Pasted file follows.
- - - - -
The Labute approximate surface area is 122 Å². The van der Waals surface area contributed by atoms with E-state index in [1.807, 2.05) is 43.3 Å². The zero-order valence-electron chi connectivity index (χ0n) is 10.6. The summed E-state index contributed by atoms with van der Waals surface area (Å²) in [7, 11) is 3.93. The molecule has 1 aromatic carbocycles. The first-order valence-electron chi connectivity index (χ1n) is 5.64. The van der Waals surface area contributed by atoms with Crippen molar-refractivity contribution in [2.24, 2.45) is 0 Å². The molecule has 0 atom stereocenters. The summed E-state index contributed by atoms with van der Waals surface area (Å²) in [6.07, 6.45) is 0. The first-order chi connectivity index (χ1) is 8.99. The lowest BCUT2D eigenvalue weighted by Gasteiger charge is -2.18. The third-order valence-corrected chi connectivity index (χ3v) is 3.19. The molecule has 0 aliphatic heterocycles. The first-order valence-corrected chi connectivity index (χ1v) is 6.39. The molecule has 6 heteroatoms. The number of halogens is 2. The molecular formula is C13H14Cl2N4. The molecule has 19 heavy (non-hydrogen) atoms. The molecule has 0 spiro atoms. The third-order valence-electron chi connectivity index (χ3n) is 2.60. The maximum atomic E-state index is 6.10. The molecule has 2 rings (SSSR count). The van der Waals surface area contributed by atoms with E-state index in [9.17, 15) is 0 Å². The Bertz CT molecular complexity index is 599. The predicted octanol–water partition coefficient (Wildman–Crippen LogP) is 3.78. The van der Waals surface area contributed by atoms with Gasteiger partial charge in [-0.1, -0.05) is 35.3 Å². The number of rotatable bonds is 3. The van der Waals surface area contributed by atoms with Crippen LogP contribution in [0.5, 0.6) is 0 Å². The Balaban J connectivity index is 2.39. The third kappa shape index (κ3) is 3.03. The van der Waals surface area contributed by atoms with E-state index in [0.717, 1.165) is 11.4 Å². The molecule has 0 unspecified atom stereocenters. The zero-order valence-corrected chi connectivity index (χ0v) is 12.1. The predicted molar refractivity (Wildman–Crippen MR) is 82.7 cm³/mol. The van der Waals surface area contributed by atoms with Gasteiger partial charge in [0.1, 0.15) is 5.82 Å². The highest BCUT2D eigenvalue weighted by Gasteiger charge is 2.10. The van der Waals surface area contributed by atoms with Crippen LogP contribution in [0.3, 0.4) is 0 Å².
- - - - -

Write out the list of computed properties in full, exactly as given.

The Labute approximate surface area is 122 Å². The van der Waals surface area contributed by atoms with E-state index in [1.807, 2.05) is 43.3 Å². The zero-order valence-electron chi connectivity index (χ0n) is 10.6. The summed E-state index contributed by atoms with van der Waals surface area (Å²) in [7, 11) is 3.93. The molecule has 1 aromatic carbocycles. The first-order valence-electron chi connectivity index (χ1n) is 5.64. The van der Waals surface area contributed by atoms with Crippen molar-refractivity contribution in [2.24, 2.45) is 0 Å². The molecule has 0 atom stereocenters. The summed E-state index contributed by atoms with van der Waals surface area (Å²) in [6.07, 6.45) is 0. The first-order chi connectivity index (χ1) is 8.99. The lowest BCUT2D eigenvalue weighted by Gasteiger charge is -2.18. The third-order valence-corrected chi connectivity index (χ3v) is 3.19. The molecule has 0 aliphatic heterocycles. The first-order valence-corrected chi connectivity index (χ1v) is 6.39. The molecule has 6 heteroatoms. The number of halogens is 2. The molecular formula is C13H14Cl2N4. The molecule has 19 heavy (non-hydrogen) atoms. The molecule has 0 spiro atoms. The third-order valence-electron chi connectivity index (χ3n) is 2.60. The maximum atomic E-state index is 6.10. The molecule has 2 rings (SSSR count). The van der Waals surface area contributed by atoms with E-state index in [9.17, 15) is 0 Å². The Bertz CT molecular complexity index is 599. The predicted octanol–water partition coefficient (Wildman–Crippen LogP) is 3.78. The van der Waals surface area contributed by atoms with Gasteiger partial charge in [-0.1, -0.05) is 35.3 Å². The number of rotatable bonds is 3. The van der Waals surface area contributed by atoms with Crippen LogP contribution in [0.5, 0.6) is 0 Å². The Balaban J connectivity index is 2.39. The third kappa shape index (κ3) is 3.03. The van der Waals surface area contributed by atoms with E-state index in [0.717, 1.165) is 11.4 Å². The molecule has 0 unspecified atom stereocenters. The zero-order valence-corrected chi connectivity index (χ0v) is 12.1. The predicted molar refractivity (Wildman–Crippen MR) is 82.7 cm³/mol. The van der Waals surface area contributed by atoms with Gasteiger partial charge in [0.1, 0.15) is 5.82 Å². The highest BCUT2D eigenvalue weighted by Gasteiger charge is 2.10. The van der Waals surface area contributed by atoms with Crippen LogP contribution in [0.3, 0.4) is 0 Å².